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Holy Friday: A Day of Fasting and Mourning in Greece

In Greece Holy Friday is celebrated by fasting and is considered an absolute day of mourning. On this day, in the Greek Orthodox Church the story of Jesus’ journey to the Cross and death, his burial and the triumph of evil over good is commemorated.
On Holy Friday, five Gospels are read which tell the tale of the tragic events that occurred from the Evangelists’ point of view.
During the morning hours of Holy Friday believers gather to pray the Royal Hours, which is a special expanded celebration of the Little Hours; while at 3 pm people gather for the Vespers of the Taking Down from the Cross. Near the end of the service, an Epitaph, or a cloth embroidered with the image of Christ prepared for burial, is carried in procession to a low table in the nave which represents the Tomb of Christ, followed by the procession.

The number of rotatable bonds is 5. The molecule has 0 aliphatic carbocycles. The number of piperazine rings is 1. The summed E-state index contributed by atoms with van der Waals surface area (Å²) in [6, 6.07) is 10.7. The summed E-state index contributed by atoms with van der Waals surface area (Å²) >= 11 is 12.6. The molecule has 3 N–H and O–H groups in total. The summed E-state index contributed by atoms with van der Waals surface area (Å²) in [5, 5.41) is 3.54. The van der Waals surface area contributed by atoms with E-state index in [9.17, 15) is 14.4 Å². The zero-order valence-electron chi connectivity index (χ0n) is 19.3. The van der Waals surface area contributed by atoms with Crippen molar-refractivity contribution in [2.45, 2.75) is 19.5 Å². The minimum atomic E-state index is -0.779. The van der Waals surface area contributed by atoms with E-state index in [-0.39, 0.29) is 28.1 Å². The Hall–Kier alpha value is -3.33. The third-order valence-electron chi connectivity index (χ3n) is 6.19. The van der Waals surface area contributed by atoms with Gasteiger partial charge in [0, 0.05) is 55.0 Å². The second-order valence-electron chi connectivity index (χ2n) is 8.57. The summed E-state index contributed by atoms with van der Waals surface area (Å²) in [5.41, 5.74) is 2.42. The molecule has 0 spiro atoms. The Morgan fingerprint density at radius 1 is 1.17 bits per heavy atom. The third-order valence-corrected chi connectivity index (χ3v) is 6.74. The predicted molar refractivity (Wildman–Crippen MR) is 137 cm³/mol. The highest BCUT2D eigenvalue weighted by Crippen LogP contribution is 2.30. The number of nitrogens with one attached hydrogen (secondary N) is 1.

These acts all retrace those events which occurred on Christ’s last day as Jesus was crucified at 9 am and his torment lasted six hours, until 3 pm, when he finally passed away while saying: “It is finished” (“Tetelestai”). It was two of Jesus’ secret disciples, Joseph of Arimathea and Nicodemus, who took his body down from the Cross at sundown and buried him in a rock-hewn tomb.
The Church reminds us of how Christ was betrayed and arrested, about his interrogation and humiliation, his death sentence delivered from the High Priests and Pilate, Peter’s denial and repentance, the road to Calvary, Christ’s crucifixion, death, burial and the sealing of the tomb.

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